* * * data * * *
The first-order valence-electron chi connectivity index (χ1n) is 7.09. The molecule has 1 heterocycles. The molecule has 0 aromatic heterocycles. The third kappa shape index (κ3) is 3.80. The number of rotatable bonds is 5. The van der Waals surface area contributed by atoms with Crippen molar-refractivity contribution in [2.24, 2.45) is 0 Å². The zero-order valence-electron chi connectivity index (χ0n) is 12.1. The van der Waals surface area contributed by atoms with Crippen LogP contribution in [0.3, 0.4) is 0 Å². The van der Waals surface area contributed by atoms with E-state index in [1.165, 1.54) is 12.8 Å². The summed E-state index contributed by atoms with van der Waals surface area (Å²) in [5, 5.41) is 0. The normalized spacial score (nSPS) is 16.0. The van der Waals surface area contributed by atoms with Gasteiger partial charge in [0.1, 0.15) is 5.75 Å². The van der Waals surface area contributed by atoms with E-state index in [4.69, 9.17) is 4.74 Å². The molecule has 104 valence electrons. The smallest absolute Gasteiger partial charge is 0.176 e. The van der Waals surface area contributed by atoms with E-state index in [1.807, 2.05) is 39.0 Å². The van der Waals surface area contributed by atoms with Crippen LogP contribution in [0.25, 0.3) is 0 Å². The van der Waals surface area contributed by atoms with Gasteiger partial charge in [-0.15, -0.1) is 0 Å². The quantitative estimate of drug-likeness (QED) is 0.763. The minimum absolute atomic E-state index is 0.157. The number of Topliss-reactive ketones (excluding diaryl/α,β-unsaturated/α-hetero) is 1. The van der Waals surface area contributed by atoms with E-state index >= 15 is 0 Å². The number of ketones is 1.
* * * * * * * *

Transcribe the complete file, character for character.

The first-order valence-electron chi connectivity index (χ1n) is 7.09. The molecule has 1 heterocycles. The molecule has 0 aromatic heterocycles. The third kappa shape index (κ3) is 3.80. The number of rotatable bonds is 5. The van der Waals surface area contributed by atoms with Crippen molar-refractivity contribution in [2.24, 2.45) is 0 Å². The zero-order valence-electron chi connectivity index (χ0n) is 12.1. The van der Waals surface area contributed by atoms with Crippen LogP contribution in [0.3, 0.4) is 0 Å². The van der Waals surface area contributed by atoms with E-state index in [1.165, 1.54) is 12.8 Å². The summed E-state index contributed by atoms with van der Waals surface area (Å²) in [5, 5.41) is 0. The normalized spacial score (nSPS) is 16.0. The van der Waals surface area contributed by atoms with Gasteiger partial charge in [0.1, 0.15) is 5.75 Å². The van der Waals surface area contributed by atoms with E-state index in [4.69, 9.17) is 4.74 Å². The molecule has 104 valence electrons. The smallest absolute Gasteiger partial charge is 0.176 e. The van der Waals surface area contributed by atoms with E-state index in [1.807, 2.05) is 39.0 Å². The van der Waals surface area contributed by atoms with Crippen LogP contribution in [0.25, 0.3) is 0 Å². The van der Waals surface area contributed by atoms with Gasteiger partial charge in [-0.15, -0.1) is 0 Å². The quantitative estimate of drug-likeness (QED) is 0.763. The minimum absolute atomic E-state index is 0.157. The number of Topliss-reactive ketones (excluding diaryl/α,β-unsaturated/α-hetero) is 1. The van der Waals surface area contributed by atoms with E-state index >= 15 is 0 Å². The number of ketones is 1.